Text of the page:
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TIMELINE: Madagascar feuding leaders still talking

(Reuters) - Madagascar’s political rivals will meet in Mozambique on Tuesday to discuss how to allocate jobs in a power-sharing government they agreed to set up to end months of turmoil.

Below is a timeline of events this year in Madagascar:

January 27, 2009 - Opposition leader Andry Rajoelina calls for more anti-government protests.

February 3 - The government fires Rajoelina from his post as mayor of the capital Antananarivo.

February 7 - Security forces kill at least 25 people at an anti-government protest near the presidential palace.

February 21 - Rajoelina meets President Marc Ravalomanana for talks to resolve the power struggle.

February 25 - Rajoelina pulls out of the talks after Ravalomanana fails to attend.

March 8 - Mutiny breaks out in a military camp outside Antananarivo as Rajoelina spends a second day in hiding after a crackdown on his anti-government movement.

March 14 - Rajoelina emerges from hiding to tell his supporters he is giving Ravalomanana four hours to step down.

March 16 - Soldiers seize the presidential palace and the central bank in a show of force, further isolating Ravalomanana.

March 17 - Rajoelina takes power with the support of the army after Ravalomanana is forced out following opposition protests. At least 135 people killed in protests. The African Union says the military should not hand over to Rajoelina.

March 18 - Madagascar’s Constitutional Court issues a statement endorsing the takeover.

March 19 - Mozambique, Angola and Swaziland, from southern African bloc SADC, which includes Madagascar, refuse to recognize the new leader. Norway, which gives about $14 million a year in aid, says it has frozen funding.

March 20 - The African Union suspends Madagascar and says it has six months to call an election. The United States says it is moving to suspend all non-humanitarian assistance.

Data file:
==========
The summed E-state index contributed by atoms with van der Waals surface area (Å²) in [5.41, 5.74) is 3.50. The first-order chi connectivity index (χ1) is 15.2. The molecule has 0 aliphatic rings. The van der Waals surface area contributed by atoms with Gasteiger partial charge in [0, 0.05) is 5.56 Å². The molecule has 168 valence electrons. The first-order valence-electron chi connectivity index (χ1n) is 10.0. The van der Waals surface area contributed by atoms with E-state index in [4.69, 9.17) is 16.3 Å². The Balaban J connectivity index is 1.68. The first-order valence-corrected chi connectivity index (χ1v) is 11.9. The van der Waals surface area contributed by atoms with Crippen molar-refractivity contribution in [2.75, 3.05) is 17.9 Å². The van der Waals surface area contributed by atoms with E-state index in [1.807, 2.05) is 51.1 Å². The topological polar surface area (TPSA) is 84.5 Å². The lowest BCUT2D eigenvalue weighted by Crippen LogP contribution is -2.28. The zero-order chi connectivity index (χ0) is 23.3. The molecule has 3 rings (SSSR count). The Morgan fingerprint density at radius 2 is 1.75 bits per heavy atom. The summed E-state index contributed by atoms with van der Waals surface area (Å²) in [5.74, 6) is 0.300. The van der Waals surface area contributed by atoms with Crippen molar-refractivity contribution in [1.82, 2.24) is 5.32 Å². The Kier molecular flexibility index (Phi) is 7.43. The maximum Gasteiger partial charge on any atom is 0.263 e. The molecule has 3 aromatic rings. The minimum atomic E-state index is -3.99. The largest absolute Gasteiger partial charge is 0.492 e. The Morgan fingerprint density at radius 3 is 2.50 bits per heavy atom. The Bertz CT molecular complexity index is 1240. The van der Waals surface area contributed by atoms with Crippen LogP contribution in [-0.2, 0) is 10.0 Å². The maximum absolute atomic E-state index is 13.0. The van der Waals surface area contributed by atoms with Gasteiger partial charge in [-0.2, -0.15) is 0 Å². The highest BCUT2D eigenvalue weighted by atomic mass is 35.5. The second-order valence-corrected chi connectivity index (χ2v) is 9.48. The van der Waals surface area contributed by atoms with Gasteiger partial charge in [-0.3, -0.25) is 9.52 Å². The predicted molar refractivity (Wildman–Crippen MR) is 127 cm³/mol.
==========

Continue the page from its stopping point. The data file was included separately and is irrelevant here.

March 21 - Rajoelina is installed as army-backed new leader.

March 30 - SADC suspends Madagascar.

April 3 - An agreed roadmap envisages changes to the constitution and electoral code followed by a parliamentary election in March 2010 and a presidential vote in October 2010.

May 8 - The IMF says it has frozen aid.

May 27 - Rajoelina says he refuses to allow ousted leader Ravalomanana to return from exile.

June 3 - Ravalomanana is sentenced in absentia to four years in jail for abuse of office in buying a presidential jet.

June 14 - The government quits internationally mediated talks.

June 21 - Southern African leaders say they will speed up efforts to help restore order. SADC says it has appointed former Mozambican president Joaquim Chissano to lead the dialogue. June 24 - Police arrest eight men suspected of attempted bomb attacks, which the government linked to Ravalomanana.

June 26 - Government celebrates Independence Day. Foreign envoys snub the ceremony.

July 6 - The EU says that Madagascar has failed to convince it to unfreeze aid as the island was not moving toward constitutional order.

August 5 - Discussions start between Ravalomanana and Rajoelina, the first time the two had met face to face since the coup.

August 8/9 - In a new a power-sharing deal, the feuding leaders say elections will be held within 15 months. Ravalomanana says he will return, but not personally take part in the process.

August 25 - A new round of talks start in Maputo.